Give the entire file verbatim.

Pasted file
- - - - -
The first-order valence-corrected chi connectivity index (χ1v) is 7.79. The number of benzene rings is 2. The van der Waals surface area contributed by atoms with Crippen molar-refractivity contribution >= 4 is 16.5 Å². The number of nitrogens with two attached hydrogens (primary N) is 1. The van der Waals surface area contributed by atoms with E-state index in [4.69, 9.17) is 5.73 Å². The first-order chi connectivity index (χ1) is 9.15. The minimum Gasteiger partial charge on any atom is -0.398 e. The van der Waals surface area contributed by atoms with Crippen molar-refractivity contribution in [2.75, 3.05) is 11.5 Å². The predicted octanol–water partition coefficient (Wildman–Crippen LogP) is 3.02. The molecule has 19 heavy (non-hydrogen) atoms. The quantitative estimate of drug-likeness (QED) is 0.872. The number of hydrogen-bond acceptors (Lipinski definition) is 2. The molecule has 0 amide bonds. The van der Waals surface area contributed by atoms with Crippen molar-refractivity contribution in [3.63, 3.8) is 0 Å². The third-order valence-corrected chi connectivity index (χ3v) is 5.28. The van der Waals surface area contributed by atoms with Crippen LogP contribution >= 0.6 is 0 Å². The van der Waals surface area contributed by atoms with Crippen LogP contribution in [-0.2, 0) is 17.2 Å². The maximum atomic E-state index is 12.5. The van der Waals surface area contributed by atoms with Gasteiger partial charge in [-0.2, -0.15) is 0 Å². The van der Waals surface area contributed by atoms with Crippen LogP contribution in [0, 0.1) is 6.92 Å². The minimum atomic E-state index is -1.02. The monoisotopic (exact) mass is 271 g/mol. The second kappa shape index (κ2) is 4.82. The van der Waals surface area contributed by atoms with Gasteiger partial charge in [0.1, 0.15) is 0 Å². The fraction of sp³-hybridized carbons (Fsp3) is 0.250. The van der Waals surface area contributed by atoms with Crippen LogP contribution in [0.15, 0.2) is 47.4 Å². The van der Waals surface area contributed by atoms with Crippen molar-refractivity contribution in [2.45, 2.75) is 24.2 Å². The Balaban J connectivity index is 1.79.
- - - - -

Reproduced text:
The first-order valence-corrected chi connectivity index (χ1v) is 7.79. The number of benzene rings is 2. The van der Waals surface area contributed by atoms with Crippen molar-refractivity contribution >= 4 is 16.5 Å². The number of nitrogens with two attached hydrogens (primary N) is 1. The van der Waals surface area contributed by atoms with E-state index in [4.69, 9.17) is 5.73 Å². The first-order chi connectivity index (χ1) is 9.15. The minimum Gasteiger partial charge on any atom is -0.398 e. The van der Waals surface area contributed by atoms with Crippen molar-refractivity contribution in [2.75, 3.05) is 11.5 Å². The predicted octanol–water partition coefficient (Wildman–Crippen LogP) is 3.02. The molecule has 19 heavy (non-hydrogen) atoms. The quantitative estimate of drug-likeness (QED) is 0.872. The number of hydrogen-bond acceptors (Lipinski definition) is 2. The molecule has 0 amide bonds. The van der Waals surface area contributed by atoms with Crippen molar-refractivity contribution in [3.63, 3.8) is 0 Å². The third-order valence-corrected chi connectivity index (χ3v) is 5.28. The van der Waals surface area contributed by atoms with Crippen LogP contribution >= 0.6 is 0 Å². The van der Waals surface area contributed by atoms with Crippen LogP contribution in [-0.2, 0) is 17.2 Å². The maximum atomic E-state index is 12.5. The van der Waals surface area contributed by atoms with Gasteiger partial charge in [-0.2, -0.15) is 0 Å². The van der Waals surface area contributed by atoms with Crippen LogP contribution in [0, 0.1) is 6.92 Å². The minimum atomic E-state index is -1.02. The monoisotopic (exact) mass is 271 g/mol. The second kappa shape index (κ2) is 4.82. The van der Waals surface area contributed by atoms with Gasteiger partial charge in [0.1, 0.15) is 0 Å². The fraction of sp³-hybridized carbons (Fsp3) is 0.250. The van der Waals surface area contributed by atoms with Crippen LogP contribution in [0.15, 0.2) is 47.4 Å². The van der Waals surface area contributed by atoms with Crippen molar-refractivity contribution in [2.45, 2.75) is 24.2 Å². The Balaban J connectivity index is 1.79.